Kristen MacKenzie revels in the challenges of managing 1.25+ million specimens for the earth sciences collections at the Museum. Kristen is delighted to support a highly active research group and scientists from around the world. Before arriving at the Museum in 2015, Kristen worked as the assistant collections manager in vertebrate paleontology at the Florida Museum of Natural History. She has also worked as a collections assistant (fossil collections) at Oregon’s Museum of Natural and Cultural History and the John Day Fossil Beds National Monument. Kristen’s MS in geology is from the University of Oregon, where she described the paleontology and geology of an Oligocene-Miocene vertebrate site in southern Oregon that she discovered in 2006. Kristen has become unreasonably fond of early fossil canid, camelid, and rodent alpha-taxonomy and is always enamored with sedimentary basin fill stratigraphy. Working with any Neogene fossil faunas makes her super happy! Dinosaur hunting with the Museum is also viscerally satisfying as is managing deep time collections.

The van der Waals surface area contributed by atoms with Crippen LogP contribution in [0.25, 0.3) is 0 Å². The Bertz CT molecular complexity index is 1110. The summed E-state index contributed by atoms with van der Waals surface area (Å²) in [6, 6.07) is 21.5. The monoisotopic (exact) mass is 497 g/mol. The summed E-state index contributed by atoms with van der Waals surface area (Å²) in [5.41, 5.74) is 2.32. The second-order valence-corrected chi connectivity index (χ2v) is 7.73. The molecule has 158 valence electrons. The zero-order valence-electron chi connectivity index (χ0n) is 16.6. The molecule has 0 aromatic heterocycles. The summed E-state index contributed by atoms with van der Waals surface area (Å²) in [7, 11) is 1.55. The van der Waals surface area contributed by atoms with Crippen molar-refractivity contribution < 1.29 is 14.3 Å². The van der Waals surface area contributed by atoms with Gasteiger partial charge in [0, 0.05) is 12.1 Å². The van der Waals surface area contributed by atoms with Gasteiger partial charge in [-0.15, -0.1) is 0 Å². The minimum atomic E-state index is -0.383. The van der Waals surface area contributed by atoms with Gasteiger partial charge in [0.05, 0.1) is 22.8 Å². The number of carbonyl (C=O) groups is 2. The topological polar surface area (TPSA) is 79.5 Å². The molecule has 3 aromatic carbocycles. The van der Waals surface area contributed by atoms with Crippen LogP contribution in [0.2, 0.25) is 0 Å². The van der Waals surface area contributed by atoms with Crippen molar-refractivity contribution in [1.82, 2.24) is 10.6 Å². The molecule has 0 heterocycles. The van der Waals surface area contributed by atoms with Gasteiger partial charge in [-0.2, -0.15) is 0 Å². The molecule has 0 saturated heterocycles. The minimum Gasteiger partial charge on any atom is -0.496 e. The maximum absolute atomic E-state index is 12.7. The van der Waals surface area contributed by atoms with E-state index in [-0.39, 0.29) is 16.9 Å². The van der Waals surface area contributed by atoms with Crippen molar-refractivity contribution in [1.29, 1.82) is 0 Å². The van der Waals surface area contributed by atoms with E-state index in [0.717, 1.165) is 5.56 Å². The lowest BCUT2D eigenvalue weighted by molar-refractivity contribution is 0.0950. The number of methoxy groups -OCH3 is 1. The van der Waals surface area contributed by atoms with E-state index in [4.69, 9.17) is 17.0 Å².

Tracks and Scat
Poop. Yeah, we said it...POOP! Talk poop with our collections team as they relate images of recent track/scat findings to collection pieces and discuss just why poop is so important. Gather your scat knowledge and prepare for a stinky discussion. Giggles permitted.
Girls & Science: Clubhouse Chat with Kristen MacKenzie and Nicole Neu-Yagle
Women in STEAM careers share their inspirations and amazing achievements, and answer your questions about their jobs. Live now: DMNS Collections managers Kristen MacKenzie and Nicole Neu-Yagle!
Join Kristen Mackenzie, Earth Sciences Collections Manager at the Museum, for a talk about fossil dogs and their relatives. We have a number of cool fossils that relate to the evolutionary history of dogs and much of Kristen's work and research are on this topic.